One of the many forms of human interment places the body of the deceased in a jar for burial. Infants and children were inserted into a single jar, while adults were positioned in one large jar or two facing jars. The neck of the jar frequently was removed to facilitate the insertion of an adult body. Jar burial is similar to the Late Bronze–Iron Age practice of anthropoid coffin burial: both employed ceramic vessels to contain (predominantly) primary interments with accompanying mortuary offerings. In contrast to these forms of primary interment, Iron Age Phoenician urn burials have yielded predominantly cremated remains (Tell er-Rugeish, Achziv, Khaldeh), and Chalcolithic and Hellenistic-Byzantine ossuaries encased secondary bone collections (Azor, Ḥaderah).

From the Natufian period through the Middle Bronze Age (c. 10,500–1550 BCE), infants and children were buried in jars or in large jars called pithoi, under house floors or courtyards (Aphek, Ashkelon, Yoqne῾am). During this same period, adolescents and adults were buried in caves or shaft tombs and pit or cist graves (Adeimeh, Bab edh-Dhra῾, Jericho, Shiqmim). Infant jar burials beneath occupation surfaces have been reported from the fifth-millennium Pottery Neolithic site of Sha῾ar ha-Golan. Stillborns, infants, and children up to approximately the age of nine were buried in pithoi at the more southerly sites of Naḥal Besor and Teleilat el-Ghassul during the Chalcolithic period (4300–3300 BCE).

Jar burial was reintroduced beginning in the MB IIA (2000–1500 BCE), when the northern coast and valleys were resettled. As in the earlier periods, children, now with a small number of provisions, including ointment juglets and jewelry, were interred in jars under occupation surfaces (Ashkelon, Yoqne῾am). The introduction of jar burial for adults, which first appeared in the Late Bronze II (1400–1200 BCE), is also attributed to northern influence. Extramural interments of exclusively mature individuals, inserted at the time of death into one or two large jars positioned to form a burial receptacle, have been reported from the four northern sites of Azor, Kefar Yehoshu῾a, Tell el-Far῾ah (North), and Tel Zeror. The forty-year-old man buried at Kefar Yehoshu῾a was provided with flasks, other pottery vessels, a bronze blade, and cuts of sheep, ox, and pig for nourishment.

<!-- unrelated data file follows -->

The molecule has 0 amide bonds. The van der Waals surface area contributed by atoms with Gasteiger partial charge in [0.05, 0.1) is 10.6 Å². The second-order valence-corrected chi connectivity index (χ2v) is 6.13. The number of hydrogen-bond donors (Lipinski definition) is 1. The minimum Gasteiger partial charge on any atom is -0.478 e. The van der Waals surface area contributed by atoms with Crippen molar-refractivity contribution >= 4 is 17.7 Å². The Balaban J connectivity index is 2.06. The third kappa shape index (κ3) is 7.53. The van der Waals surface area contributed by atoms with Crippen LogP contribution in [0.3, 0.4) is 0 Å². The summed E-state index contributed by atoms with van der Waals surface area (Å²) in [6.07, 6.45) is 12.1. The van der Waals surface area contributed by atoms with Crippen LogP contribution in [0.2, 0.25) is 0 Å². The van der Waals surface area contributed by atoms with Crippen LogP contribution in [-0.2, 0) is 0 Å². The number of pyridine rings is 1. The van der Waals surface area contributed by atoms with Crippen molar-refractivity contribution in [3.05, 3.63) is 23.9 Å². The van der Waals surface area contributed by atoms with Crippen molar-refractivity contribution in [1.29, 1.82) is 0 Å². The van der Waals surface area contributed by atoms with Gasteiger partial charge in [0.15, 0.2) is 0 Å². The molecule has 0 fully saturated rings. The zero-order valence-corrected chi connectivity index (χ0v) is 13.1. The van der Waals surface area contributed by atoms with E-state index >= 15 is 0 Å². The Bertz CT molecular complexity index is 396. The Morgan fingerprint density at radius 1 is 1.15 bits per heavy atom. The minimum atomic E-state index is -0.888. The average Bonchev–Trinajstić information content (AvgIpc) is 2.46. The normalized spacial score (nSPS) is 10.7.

Jar Burials

JAR BURIALS. Double-pithos burial from Tell es-Sa῾idiyeh. (Courtesy ASOR Archives)

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Jar burial continued through the Iron Age (1200–586 BCE), although with diminishing frequency. Eleven sites yielded jar burials in northern and coastal Cisjordan and on the Transjordanian plateau in Iron I (1200–1000 BCE), for example, at Afula, Amman, and Azor, whereas only six or seven sites provided Iron II examples (1000–586 BCE). Small numbers of children continued to be interred in jars, which were usually buried in cave or chamber tombs along with adolescents and adults.

[See also Burial Techniques. In addition, many of the sites mentioned are the subject of independent entries.]


  • Avi-Yonah, Michael, and Ephraim Stern, eds. Encyclopedia of Archaeological Excavations in the Holy Land. 4 vols. Englewood Cliffs, N.J., 1975–1978.
    Summary of excavations including results of all earlier expeditions to the sites.
  • Ben-Tor, Amnon, ed. The Archaeology of Ancient Israel. Translated by R. Greenberg. New Haven, 1992.
    Collection of essays with differing emphases on the Neolithic through the Iron Age II–III periods.
  • Bloch-Smith, Elizabeth. Judahite Burial Practices and Beliefs about the Dead. Journal for the Study of the Old Testament, Supplement 123. Sheffield, 1992.
    Summary and comprehensive catalog of the Iron Age burials.
  • Mazar, Amihai. Archaeology of the Land of the Bible, 10,000–586 B.C.E. New York, 1990.
    Comprehensive, detailed, well-illustrated survey of biblical archaeology, limited only by the traditionalist biblical interpretation.
  • Stern, Ephraim, ed. The New Encyclopedia of Archaeological Excavations in the Holy Land. 4 vols. Jerusalem and New York, 1993.
    Supplements Avi-Yonah and Stern (above), with results of more recent excavations and revised interpretations.

Elizabeth Bloch-Smith